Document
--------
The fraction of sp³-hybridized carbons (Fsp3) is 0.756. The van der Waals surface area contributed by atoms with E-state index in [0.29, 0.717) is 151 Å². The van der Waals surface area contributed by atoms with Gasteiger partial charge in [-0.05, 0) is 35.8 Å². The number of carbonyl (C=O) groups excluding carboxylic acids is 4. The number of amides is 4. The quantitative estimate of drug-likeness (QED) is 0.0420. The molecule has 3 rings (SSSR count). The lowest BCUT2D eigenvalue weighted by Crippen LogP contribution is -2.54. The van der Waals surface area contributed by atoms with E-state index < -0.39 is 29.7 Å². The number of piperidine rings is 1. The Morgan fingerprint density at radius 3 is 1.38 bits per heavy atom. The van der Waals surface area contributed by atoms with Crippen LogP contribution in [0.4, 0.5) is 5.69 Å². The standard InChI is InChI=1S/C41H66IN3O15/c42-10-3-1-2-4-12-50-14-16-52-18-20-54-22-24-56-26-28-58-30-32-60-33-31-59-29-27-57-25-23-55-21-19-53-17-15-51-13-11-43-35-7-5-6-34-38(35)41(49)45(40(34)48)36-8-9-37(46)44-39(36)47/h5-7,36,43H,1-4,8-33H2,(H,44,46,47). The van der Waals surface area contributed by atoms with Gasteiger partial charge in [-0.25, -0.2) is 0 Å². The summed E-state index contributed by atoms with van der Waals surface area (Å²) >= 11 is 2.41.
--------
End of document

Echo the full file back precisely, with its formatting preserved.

The fraction of sp³-hybridized carbons (Fsp3) is 0.756. The van der Waals surface area contributed by atoms with E-state index in [0.29, 0.717) is 151 Å². The van der Waals surface area contributed by atoms with Gasteiger partial charge in [-0.05, 0) is 35.8 Å². The number of carbonyl (C=O) groups excluding carboxylic acids is 4. The number of amides is 4. The quantitative estimate of drug-likeness (QED) is 0.0420. The molecule has 3 rings (SSSR count). The lowest BCUT2D eigenvalue weighted by Crippen LogP contribution is -2.54. The van der Waals surface area contributed by atoms with E-state index < -0.39 is 29.7 Å². The number of piperidine rings is 1. The Morgan fingerprint density at radius 3 is 1.38 bits per heavy atom. The van der Waals surface area contributed by atoms with Crippen LogP contribution in [0.4, 0.5) is 5.69 Å². The standard InChI is InChI=1S/C41H66IN3O15/c42-10-3-1-2-4-12-50-14-16-52-18-20-54-22-24-56-26-28-58-30-32-60-33-31-59-29-27-57-25-23-55-21-19-53-17-15-51-13-11-43-35-7-5-6-34-38(35)41(49)45(40(34)48)36-8-9-37(46)44-39(36)47/h5-7,36,43H,1-4,8-33H2,(H,44,46,47). The van der Waals surface area contributed by atoms with Gasteiger partial charge in [-0.25, -0.2) is 0 Å². The summed E-state index contributed by atoms with van der Waals surface area (Å²) >= 11 is 2.41.